Wednesday, September 28, 2016

Poetry Thursday (September 29, 2016): "On the Pulse of Morning" by Maya Angelou

For Poetry Thursday, I am recommending "On the Pulse of Morning" by Maya Angelou. This is a transcript. The page also has a link to the recording of Maya Angelou reciting the poem during Bill Clinton's first inauguration. The recording won a Grammy, so listen to it!

Sunday, September 25, 2016

Marvelous Middle Grade Monday (September 26, 2016): Raymie Nightingale by Kate DiCamillo

For MMGM, I'm recommending Raymie Nightingale by Kate DiCamillo.

Here's the publisher's description:

Raymie Clarke has come to realize that everything, absolutely everything, depends on her. And she has a plan. If Raymie can win the Little Miss Central Florida Tire competition, then her father, who left town two days ago with a dental hygienist, will see Raymie's picture in the paper and (maybe) come home. To win, not only does Raymie have to do good deeds and learn how to twirl a baton; she also has to contend with the wispy, frequently fainting Louisiana Elefante, who has a show-business background, and the fiery, stubborn Beverly Tapinski, who’s determined to sabotage the contest. But as the competition approaches, loneliness, loss, and unanswerable questions draw the three girls into an unlikely friendship — and challenge each of them to come to the rescue in unexpected ways.

Two-time Newbery Medalist Kate DiCamillo returns to her roots with a moving, masterful story of an unforgettable summer friendship.

Kate DiCamillo writes great books, and awards have backed this up (her debut was a Newbery Honor book and she later wrote two books that won the Newbery). Raymie Nightingale is no exception. The book features many descriptions and anecdotes that work very well in the story. For example, at one point in the book, Raymie remembers taking lessons on how to save people, such as those who are drowning. This is very well-described, and ends up serving a purpose at the end of the book. The characters are very well-written. Beverly is somewhat cynical, and can be kind or somewhat mean. Louisiana is friendly but very strange, such as when she reads a book but makes up what is happening. Raymie is very upset about her father leaving, but, although her sadness mixes in with regular life, she keeps going. This book is a great read with a perfect balance between sad and happy moments.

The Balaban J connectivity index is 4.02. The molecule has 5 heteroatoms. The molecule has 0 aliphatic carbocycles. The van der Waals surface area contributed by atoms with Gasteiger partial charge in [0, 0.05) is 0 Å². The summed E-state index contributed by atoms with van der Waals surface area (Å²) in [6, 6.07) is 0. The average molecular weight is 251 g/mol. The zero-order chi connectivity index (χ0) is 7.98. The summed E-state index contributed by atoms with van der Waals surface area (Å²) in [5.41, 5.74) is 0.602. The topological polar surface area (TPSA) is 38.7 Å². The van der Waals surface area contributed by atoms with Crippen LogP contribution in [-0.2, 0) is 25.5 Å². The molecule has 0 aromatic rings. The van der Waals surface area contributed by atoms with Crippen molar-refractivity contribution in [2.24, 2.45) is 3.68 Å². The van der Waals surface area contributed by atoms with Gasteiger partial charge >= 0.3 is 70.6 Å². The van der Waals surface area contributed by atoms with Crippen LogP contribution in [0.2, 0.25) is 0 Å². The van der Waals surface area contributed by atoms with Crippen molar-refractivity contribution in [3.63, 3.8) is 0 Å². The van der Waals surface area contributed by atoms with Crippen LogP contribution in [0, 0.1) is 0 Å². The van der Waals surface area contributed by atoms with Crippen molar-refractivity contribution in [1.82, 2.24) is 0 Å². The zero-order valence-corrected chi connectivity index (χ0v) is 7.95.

Thursday, September 22, 2016

Poetry Thursday (September 22, 2016): "Wild Geese" by Mary Oliver

For Poetry Thursday, I am recommending "Wild Geese" by Mary Oliver. You can read it here. In addition, a recording of Mary Oliver reading the poem is available here by scrolling down.

I hope you enjoy the poem! (P.S. If you haven't noticed, I love Mary Oliver's poems!)

Sunday, September 18, 2016

Marvelous Middle Grade Monday (September 19, 2016): Ghosts by Raina Telgemeier

Edit (10/30/2016): A formatting error has been fixed.

For MMGM, I'm recommending Ghosts by Raina Telgemeier.

Here's the publisher's description:

Catrina and her family are moving to the coast of Northern California because her little sister, Maya, is sick. Cat isn't happy about leaving her friends for Bahía de la Luna, but Maya has cystic fibrosis and will benefit from the cool, salty air that blows in from the sea. As the girls explore their new home, a neighbor lets them in on a secret: There are ghosts in Bahía de la Luna. Maya is determined to meet one, but Cat wants nothing to do with them. As the time of year when ghosts reunite with their loved ones approaches, Cat must figure out how to put aside her fears for her sister's sake — and her own.
Raina Telgemeier has masterfully created a moving and insightful story about the power of family and friendship, and how it gives us the courage to do what we never thought possible.

Firstly: ART! ART! ART! ART! ART! In other words, Ghosts is a graphic novel, just like Telgemeier's other books (such as Smile, a super-popular graphic novel which you should also read). The art is beautiful, and captures the town in the book, Bahía de la Luna, incredibly well as a foggy ocean town (for a completely fabulous image, see pages 22-23). The story is as great as the art. Telgemeier has always been both a great artist and writer, and Ghosts is no different. Cat's sister, Maya, suffers from cystic fibrosis, and Telgemeier handles it very well, especially with worries about the possibility of Maya dying. The characters are very well-written, and both Cat's nervousness about Maya and Maya's ability to stay happy are very realistic. In addition, as you might have guessed from the title, there are ghosts in the book, and they tie into the theme of Día de los Muertos, or Day of the Dead, a Mexican holiday which is less about mourning and more about celebrating those who have died. The description of this holiday is great, and the visuals for the related festival are great, featuring great color by Braden Lamb, the book's colorist. This book does everything fabulously and is a great read.